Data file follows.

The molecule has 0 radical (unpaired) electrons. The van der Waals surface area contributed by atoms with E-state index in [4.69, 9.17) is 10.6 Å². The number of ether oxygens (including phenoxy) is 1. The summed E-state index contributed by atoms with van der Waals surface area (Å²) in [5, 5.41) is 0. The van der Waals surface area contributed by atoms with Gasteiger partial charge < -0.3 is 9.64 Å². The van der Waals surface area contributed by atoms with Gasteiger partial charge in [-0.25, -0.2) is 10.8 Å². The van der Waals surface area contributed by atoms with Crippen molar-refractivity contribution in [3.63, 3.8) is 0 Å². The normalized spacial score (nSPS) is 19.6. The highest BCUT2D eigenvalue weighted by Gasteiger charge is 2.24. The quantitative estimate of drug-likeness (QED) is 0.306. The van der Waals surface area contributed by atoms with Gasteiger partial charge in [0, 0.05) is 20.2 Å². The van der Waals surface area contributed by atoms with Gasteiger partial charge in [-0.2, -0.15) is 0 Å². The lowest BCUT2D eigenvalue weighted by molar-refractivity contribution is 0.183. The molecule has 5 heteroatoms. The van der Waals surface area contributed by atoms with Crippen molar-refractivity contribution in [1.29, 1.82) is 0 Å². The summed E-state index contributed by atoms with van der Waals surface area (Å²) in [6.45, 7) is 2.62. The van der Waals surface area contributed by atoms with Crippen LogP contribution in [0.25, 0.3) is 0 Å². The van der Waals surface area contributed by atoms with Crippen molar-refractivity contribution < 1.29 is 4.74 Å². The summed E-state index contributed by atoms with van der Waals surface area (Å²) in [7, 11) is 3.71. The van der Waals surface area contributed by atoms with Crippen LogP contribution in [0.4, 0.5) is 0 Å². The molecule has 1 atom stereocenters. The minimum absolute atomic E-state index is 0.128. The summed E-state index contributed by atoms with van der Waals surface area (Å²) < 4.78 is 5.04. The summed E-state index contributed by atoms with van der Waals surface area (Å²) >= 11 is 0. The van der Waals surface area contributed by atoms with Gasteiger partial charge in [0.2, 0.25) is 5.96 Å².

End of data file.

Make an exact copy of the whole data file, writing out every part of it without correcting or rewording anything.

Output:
The molecule has 0 radical (unpaired) electrons. The van der Waals surface area contributed by atoms with E-state index in [4.69, 9.17) is 10.6 Å². The number of ether oxygens (including phenoxy) is 1. The summed E-state index contributed by atoms with van der Waals surface area (Å²) in [5, 5.41) is 0. The van der Waals surface area contributed by atoms with Gasteiger partial charge < -0.3 is 9.64 Å². The van der Waals surface area contributed by atoms with Gasteiger partial charge in [-0.25, -0.2) is 10.8 Å². The van der Waals surface area contributed by atoms with Crippen molar-refractivity contribution in [3.63, 3.8) is 0 Å². The normalized spacial score (nSPS) is 19.6. The highest BCUT2D eigenvalue weighted by Gasteiger charge is 2.24. The quantitative estimate of drug-likeness (QED) is 0.306. The van der Waals surface area contributed by atoms with Gasteiger partial charge in [0, 0.05) is 20.2 Å². The van der Waals surface area contributed by atoms with Gasteiger partial charge in [-0.2, -0.15) is 0 Å². The lowest BCUT2D eigenvalue weighted by molar-refractivity contribution is 0.183. The molecule has 5 heteroatoms. The van der Waals surface area contributed by atoms with Crippen molar-refractivity contribution in [1.29, 1.82) is 0 Å². The summed E-state index contributed by atoms with van der Waals surface area (Å²) in [6.45, 7) is 2.62. The van der Waals surface area contributed by atoms with Crippen LogP contribution in [0.25, 0.3) is 0 Å². The van der Waals surface area contributed by atoms with Crippen molar-refractivity contribution < 1.29 is 4.74 Å². The summed E-state index contributed by atoms with van der Waals surface area (Å²) in [7, 11) is 3.71. The van der Waals surface area contributed by atoms with Crippen LogP contribution in [0.4, 0.5) is 0 Å². The molecule has 1 atom stereocenters. The minimum absolute atomic E-state index is 0.128. The summed E-state index contributed by atoms with van der Waals surface area (Å²) < 4.78 is 5.04. The summed E-state index contributed by atoms with van der Waals surface area (Å²) >= 11 is 0. The van der Waals surface area contributed by atoms with Gasteiger partial charge in [0.2, 0.25) is 5.96 Å².